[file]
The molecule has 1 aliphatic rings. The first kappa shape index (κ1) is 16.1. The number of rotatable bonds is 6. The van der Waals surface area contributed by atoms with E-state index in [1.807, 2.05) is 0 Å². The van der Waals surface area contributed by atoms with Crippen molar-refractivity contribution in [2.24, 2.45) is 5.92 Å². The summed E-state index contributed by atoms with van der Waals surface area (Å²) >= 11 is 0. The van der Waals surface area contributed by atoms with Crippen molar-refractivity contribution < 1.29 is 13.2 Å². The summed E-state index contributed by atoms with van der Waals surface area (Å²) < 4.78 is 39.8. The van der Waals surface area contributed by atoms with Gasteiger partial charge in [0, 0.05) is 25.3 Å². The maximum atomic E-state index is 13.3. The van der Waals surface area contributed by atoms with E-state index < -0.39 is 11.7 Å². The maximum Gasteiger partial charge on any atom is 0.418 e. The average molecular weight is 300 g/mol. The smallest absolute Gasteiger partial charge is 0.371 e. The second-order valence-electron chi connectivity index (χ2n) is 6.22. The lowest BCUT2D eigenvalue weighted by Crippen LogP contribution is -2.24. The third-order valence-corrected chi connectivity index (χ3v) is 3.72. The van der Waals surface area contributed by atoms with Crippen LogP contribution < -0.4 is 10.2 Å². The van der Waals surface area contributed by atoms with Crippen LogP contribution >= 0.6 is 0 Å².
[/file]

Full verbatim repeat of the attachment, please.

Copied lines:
The molecule has 1 aliphatic rings. The first kappa shape index (κ1) is 16.1. The number of rotatable bonds is 6. The van der Waals surface area contributed by atoms with E-state index in [1.807, 2.05) is 0 Å². The van der Waals surface area contributed by atoms with Crippen molar-refractivity contribution in [2.24, 2.45) is 5.92 Å². The summed E-state index contributed by atoms with van der Waals surface area (Å²) >= 11 is 0. The van der Waals surface area contributed by atoms with Crippen molar-refractivity contribution < 1.29 is 13.2 Å². The summed E-state index contributed by atoms with van der Waals surface area (Å²) < 4.78 is 39.8. The van der Waals surface area contributed by atoms with Gasteiger partial charge in [0, 0.05) is 25.3 Å². The maximum atomic E-state index is 13.3. The van der Waals surface area contributed by atoms with E-state index < -0.39 is 11.7 Å². The maximum Gasteiger partial charge on any atom is 0.418 e. The average molecular weight is 300 g/mol. The smallest absolute Gasteiger partial charge is 0.371 e. The second-order valence-electron chi connectivity index (χ2n) is 6.22. The lowest BCUT2D eigenvalue weighted by Crippen LogP contribution is -2.24. The third-order valence-corrected chi connectivity index (χ3v) is 3.72. The van der Waals surface area contributed by atoms with Crippen LogP contribution < -0.4 is 10.2 Å². The van der Waals surface area contributed by atoms with Crippen LogP contribution >= 0.6 is 0 Å².